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Redis
Redis

13.9K
9.1K
+ 1
3.7K
VoltDB
VoltDB

8
14
+ 1
16
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Redis vs VoltDB: What are the differences?

Redis: An in-memory database that persists on disk. Redis is an open source, BSD licensed, advanced key-value store. It is often referred to as a data structure server since keys can contain strings, hashes, lists, sets and sorted sets; VoltDB: In-memory relational DBMS capable of supporting millions of database operations per second. VoltDB is a fundamental redesign of the RDBMS that provides unparalleled performance and scalability on bare-metal, virtualized and cloud infrastructures. VoltDB is a modern in-memory architecture that supports both SQL + Java with data durability and fault tolerance.

Redis and VoltDB can be primarily classified as "In-Memory Databases" tools.

"Performance" is the top reason why over 842 developers like Redis, while over 4 developers mention "SQL + Java" as the leading cause for choosing VoltDB.

Redis is an open source tool with 37.4K GitHub stars and 14.4K GitHub forks. Here's a link to Redis's open source repository on GitHub.

- No public GitHub repository available -

What is Redis?

Redis is an open source, BSD licensed, advanced key-value store. It is often referred to as a data structure server since keys can contain strings, hashes, lists, sets and sorted sets.

What is VoltDB?

VoltDB is a fundamental redesign of the RDBMS that provides unparalleled performance and scalability on bare-metal, virtualized and cloud infrastructures. VoltDB is a modern in-memory architecture that supports both SQL + Java with data durability and fault tolerance.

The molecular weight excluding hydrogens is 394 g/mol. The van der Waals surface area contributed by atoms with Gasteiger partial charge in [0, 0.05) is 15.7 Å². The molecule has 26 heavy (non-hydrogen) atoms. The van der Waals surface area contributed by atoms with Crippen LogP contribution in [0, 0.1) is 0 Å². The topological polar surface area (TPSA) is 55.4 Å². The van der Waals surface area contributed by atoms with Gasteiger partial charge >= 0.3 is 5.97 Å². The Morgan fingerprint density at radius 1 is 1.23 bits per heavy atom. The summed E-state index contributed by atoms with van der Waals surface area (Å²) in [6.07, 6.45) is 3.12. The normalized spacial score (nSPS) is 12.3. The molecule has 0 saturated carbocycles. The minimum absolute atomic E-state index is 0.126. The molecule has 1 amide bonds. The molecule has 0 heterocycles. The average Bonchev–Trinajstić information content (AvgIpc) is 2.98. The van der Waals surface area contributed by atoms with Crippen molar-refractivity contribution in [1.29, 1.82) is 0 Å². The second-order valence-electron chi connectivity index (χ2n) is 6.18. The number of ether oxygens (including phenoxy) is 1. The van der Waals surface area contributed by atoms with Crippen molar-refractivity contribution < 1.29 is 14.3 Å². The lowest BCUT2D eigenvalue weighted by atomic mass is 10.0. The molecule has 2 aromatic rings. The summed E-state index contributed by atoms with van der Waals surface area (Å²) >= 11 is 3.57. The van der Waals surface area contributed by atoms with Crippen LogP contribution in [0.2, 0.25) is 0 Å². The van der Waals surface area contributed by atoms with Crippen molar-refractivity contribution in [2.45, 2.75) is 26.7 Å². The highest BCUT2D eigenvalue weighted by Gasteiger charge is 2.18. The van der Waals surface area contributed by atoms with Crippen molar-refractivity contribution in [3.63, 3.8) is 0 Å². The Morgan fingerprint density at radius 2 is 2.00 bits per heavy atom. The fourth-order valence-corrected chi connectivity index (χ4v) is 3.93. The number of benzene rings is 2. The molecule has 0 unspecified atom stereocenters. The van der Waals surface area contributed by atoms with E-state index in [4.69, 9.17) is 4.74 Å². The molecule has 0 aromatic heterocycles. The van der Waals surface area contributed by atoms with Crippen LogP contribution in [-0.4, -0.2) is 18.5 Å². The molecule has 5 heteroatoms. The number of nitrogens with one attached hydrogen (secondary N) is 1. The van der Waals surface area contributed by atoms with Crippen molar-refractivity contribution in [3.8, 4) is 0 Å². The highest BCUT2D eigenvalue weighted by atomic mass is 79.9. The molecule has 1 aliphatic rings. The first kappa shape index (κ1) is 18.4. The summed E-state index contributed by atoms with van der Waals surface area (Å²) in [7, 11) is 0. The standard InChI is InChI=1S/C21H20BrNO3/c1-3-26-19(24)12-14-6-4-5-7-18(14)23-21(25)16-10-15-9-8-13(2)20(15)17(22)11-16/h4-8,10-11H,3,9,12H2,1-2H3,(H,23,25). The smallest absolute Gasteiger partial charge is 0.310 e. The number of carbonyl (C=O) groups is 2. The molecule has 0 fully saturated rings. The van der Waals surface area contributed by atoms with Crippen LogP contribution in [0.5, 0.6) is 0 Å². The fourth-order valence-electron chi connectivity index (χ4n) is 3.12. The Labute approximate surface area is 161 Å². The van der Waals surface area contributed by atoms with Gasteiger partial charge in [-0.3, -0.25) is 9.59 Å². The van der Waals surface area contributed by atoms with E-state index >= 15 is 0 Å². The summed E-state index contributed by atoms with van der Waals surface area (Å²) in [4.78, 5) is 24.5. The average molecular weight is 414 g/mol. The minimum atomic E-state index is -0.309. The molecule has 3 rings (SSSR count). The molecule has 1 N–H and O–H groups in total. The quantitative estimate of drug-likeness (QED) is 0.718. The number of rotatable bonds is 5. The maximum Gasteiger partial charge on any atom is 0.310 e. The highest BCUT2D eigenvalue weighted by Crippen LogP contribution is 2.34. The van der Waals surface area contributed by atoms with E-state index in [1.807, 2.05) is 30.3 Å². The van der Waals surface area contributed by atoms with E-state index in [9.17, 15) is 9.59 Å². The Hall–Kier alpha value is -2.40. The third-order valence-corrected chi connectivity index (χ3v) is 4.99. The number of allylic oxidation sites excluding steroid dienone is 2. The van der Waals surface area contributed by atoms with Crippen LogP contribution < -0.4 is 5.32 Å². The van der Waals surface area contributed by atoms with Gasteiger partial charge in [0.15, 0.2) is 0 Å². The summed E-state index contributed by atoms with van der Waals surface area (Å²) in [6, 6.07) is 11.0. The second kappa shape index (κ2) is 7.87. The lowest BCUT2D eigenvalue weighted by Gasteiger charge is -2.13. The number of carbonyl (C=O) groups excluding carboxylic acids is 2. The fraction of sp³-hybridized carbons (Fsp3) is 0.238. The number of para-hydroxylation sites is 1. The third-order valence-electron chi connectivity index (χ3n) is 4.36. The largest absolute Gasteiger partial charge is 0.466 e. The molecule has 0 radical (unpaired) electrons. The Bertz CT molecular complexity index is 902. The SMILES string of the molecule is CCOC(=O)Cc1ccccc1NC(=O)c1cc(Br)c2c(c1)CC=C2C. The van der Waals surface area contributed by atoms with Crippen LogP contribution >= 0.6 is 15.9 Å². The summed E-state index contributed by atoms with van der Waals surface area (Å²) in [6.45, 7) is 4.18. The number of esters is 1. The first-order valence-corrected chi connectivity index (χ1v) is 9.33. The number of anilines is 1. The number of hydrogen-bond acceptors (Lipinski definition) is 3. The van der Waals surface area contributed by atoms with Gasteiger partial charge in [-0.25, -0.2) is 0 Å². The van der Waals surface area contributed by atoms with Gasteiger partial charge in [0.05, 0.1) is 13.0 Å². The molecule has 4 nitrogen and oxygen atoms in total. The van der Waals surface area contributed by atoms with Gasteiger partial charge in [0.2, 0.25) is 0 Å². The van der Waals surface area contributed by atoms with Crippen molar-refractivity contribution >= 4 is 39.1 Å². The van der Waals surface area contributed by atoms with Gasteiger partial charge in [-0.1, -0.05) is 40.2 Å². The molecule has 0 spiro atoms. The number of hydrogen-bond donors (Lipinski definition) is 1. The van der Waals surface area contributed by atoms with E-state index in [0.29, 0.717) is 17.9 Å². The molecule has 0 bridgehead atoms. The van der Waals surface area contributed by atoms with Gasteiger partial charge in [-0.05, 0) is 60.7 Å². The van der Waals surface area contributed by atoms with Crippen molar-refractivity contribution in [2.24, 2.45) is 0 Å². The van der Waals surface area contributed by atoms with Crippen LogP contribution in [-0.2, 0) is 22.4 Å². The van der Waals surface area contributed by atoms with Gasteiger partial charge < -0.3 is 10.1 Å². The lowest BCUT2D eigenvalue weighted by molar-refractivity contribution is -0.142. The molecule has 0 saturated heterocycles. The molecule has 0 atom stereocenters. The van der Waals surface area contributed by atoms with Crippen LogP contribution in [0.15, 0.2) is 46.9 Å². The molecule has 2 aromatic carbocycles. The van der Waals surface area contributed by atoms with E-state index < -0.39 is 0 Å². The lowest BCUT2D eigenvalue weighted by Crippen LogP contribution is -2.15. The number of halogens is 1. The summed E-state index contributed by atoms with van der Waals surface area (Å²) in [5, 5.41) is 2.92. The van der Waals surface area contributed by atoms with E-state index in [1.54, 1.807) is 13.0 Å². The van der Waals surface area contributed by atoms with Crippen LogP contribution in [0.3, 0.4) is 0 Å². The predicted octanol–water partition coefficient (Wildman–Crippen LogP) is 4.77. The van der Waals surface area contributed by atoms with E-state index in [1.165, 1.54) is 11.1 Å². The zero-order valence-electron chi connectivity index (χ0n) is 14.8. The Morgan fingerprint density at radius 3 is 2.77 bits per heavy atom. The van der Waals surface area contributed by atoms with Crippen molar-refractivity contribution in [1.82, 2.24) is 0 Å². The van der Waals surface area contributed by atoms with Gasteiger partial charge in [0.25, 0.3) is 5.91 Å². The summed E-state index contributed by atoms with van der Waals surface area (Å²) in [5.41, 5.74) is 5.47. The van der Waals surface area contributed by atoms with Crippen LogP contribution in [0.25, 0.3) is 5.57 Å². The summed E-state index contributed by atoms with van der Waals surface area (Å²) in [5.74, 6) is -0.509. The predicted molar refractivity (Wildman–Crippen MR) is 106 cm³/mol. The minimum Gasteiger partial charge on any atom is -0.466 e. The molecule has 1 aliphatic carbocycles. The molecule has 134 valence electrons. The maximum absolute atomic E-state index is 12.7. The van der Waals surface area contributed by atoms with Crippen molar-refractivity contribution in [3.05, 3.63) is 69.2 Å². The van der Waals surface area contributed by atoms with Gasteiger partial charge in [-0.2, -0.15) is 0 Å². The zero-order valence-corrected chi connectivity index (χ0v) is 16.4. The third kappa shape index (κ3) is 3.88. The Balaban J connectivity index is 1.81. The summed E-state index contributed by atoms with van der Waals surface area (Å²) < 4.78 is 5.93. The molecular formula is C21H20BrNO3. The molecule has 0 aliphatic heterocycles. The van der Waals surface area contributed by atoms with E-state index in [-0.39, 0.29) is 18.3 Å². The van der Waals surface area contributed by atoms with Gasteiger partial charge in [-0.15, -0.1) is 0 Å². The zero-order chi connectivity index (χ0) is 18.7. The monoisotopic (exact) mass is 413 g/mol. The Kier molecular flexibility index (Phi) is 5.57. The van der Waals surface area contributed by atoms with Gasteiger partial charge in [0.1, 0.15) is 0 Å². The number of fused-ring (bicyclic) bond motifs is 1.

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      What are some alternatives to Redis and VoltDB?
      Memcached
      Memcached is an in-memory key-value store for small chunks of arbitrary data (strings, objects) from results of database calls, API calls, or page rendering.
      MongoDB
      MongoDB stores data in JSON-like documents that can vary in structure, offering a dynamic, flexible schema. MongoDB was also designed for high availability and scalability, with built-in replication and auto-sharding.
      RabbitMQ
      RabbitMQ gives your applications a common platform to send and receive messages, and your messages a safe place to live until received.
      Hazelcast
      With its various distributed data structures, distributed caching capabilities, elastic nature, memcache support, integration with Spring and Hibernate and more importantly with so many happy users, Hazelcast is feature-rich, enterprise-ready and developer-friendly in-memory data grid solution.
      Cassandra
      Partitioning means that Cassandra can distribute your data across multiple machines in an application-transparent matter. Cassandra will automatically repartition as machines are added and removed from the cluster. Row store means that like relational databases, Cassandra organizes data by rows and columns. The Cassandra Query Language (CQL) is a close relative of SQL.